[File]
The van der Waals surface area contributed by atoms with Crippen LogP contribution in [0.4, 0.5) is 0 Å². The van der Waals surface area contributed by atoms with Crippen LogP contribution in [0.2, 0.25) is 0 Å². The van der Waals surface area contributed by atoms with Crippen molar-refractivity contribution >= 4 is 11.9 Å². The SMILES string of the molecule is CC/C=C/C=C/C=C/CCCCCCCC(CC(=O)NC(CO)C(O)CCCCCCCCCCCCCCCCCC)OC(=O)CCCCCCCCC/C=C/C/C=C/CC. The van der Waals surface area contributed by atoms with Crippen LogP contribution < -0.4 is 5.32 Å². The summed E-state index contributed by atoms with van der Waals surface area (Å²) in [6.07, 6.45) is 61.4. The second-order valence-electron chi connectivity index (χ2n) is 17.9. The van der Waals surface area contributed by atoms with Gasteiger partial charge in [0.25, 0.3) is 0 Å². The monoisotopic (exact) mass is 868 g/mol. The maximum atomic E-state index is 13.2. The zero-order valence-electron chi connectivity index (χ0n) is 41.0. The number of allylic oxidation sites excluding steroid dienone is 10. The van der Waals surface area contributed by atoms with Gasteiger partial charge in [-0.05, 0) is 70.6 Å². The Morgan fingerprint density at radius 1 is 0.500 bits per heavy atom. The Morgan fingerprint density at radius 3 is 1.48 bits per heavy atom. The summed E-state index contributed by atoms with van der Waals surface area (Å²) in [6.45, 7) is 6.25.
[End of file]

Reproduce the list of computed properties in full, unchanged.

The van der Waals surface area contributed by atoms with Crippen LogP contribution in [0.4, 0.5) is 0 Å². The van der Waals surface area contributed by atoms with Crippen LogP contribution in [0.2, 0.25) is 0 Å². The van der Waals surface area contributed by atoms with Crippen molar-refractivity contribution >= 4 is 11.9 Å². The SMILES string of the molecule is CC/C=C/C=C/C=C/CCCCCCCC(CC(=O)NC(CO)C(O)CCCCCCCCCCCCCCCCCC)OC(=O)CCCCCCCCC/C=C/C/C=C/CC. The van der Waals surface area contributed by atoms with Crippen LogP contribution < -0.4 is 5.32 Å². The summed E-state index contributed by atoms with van der Waals surface area (Å²) in [6.07, 6.45) is 61.4. The second-order valence-electron chi connectivity index (χ2n) is 17.9. The van der Waals surface area contributed by atoms with Gasteiger partial charge in [0.25, 0.3) is 0 Å². The monoisotopic (exact) mass is 868 g/mol. The maximum atomic E-state index is 13.2. The zero-order valence-electron chi connectivity index (χ0n) is 41.0. The number of allylic oxidation sites excluding steroid dienone is 10. The van der Waals surface area contributed by atoms with Gasteiger partial charge in [-0.05, 0) is 70.6 Å². The Morgan fingerprint density at radius 1 is 0.500 bits per heavy atom. The Morgan fingerprint density at radius 3 is 1.48 bits per heavy atom. The summed E-state index contributed by atoms with van der Waals surface area (Å²) in [6.45, 7) is 6.25.